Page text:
Karin Boye, one of Sweden's most well-known and loved poets, was born in 1900 and committed suicide in 1941, because of the development of WWII. Boye is most talked about as a poet – almost everyone in Sweden knows at least some line from her many poems – but she also published great novels, like the dystopia “Kallocain” and “Crisis”, a sad story about same sex love.
Boye was a groundbreaking poet in her combination of classical and modern thinking. Sometimes rhyming, sometimes not, she always wrote about big themes: love, loss and sadness. Her longing for a better world, as well as her disappointment with the socialistic states and her feeling that those had much in common with fascism, opened up for “Kallocain” – a story about a world were the state controls everything.
With her feeling for language and important themes, Boye remains one of the classical authors of the 20th century.
“Kallocain”, written in 1940 and coloured by the war, is a story about a world were the state has cameras in people's bedrooms and were the children are taken away from their parents at the age of twelve, in order to become citizens rather than daughters and sons. The protagonist, Leo Kall, works in chemistry. He has discovered a truth serum – the kallocain. When given to people risking their lives to serve the research of the state, they soon reveal that no one in the society is yet fully brainwashed. Everyone has feelings and thoughts that they can’t stand for in the eyes of the state. When people are put to death because of uttering these truths under the influence of kallocain, Leo Kall starts questioning his love for the state – and his new nightmare is that someone will use his discovery on himself.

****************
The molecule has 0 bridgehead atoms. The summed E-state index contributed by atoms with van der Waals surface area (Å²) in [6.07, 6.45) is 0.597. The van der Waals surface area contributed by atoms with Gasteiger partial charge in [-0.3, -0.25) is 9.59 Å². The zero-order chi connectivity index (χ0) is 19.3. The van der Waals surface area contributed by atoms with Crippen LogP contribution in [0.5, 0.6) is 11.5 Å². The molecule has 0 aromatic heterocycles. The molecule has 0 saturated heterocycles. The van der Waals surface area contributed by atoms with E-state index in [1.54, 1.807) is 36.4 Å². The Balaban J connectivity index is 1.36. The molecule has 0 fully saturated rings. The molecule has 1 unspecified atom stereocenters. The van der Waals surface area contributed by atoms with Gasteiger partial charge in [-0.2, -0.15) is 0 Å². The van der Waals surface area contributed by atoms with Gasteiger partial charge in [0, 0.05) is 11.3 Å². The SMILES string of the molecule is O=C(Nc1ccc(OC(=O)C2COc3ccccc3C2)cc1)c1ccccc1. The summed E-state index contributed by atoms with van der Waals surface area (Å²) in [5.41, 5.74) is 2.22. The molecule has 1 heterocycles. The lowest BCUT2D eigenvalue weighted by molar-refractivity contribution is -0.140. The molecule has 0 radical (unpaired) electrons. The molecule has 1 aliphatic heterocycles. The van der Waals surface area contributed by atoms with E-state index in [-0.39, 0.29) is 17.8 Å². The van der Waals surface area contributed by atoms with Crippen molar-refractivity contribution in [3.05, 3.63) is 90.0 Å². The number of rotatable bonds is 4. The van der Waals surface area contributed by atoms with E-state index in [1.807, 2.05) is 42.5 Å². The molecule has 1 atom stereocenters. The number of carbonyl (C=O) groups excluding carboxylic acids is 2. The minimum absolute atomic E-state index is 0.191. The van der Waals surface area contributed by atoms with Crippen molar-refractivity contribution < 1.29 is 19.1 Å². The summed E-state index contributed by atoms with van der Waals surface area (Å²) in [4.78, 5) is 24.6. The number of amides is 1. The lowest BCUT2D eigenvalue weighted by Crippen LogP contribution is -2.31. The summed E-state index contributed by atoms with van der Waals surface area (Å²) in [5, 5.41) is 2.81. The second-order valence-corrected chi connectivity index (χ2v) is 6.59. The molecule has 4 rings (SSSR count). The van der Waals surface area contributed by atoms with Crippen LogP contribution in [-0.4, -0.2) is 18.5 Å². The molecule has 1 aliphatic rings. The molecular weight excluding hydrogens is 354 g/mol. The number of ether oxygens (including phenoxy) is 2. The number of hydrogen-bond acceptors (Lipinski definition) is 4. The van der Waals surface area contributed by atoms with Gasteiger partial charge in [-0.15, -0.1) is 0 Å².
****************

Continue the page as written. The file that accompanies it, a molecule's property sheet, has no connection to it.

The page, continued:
“Kallocain” is a dark, feverish dystopic novel about the will to be free and how no rule in the world can totally brainwash its citizens.
“The Complete Poems” is nothing less than 190 pages of Boye’s poems, from her debut in 1922 to the posthumous collection. Boye is most known for her exquisite rhymes, but was also one of the early Swedish poets to write unrhymed and in prose. The poems are classical in their tone – but timeless. Focusing on themes like love, sadness, death and nature, they have something to say also today and outside Sweden.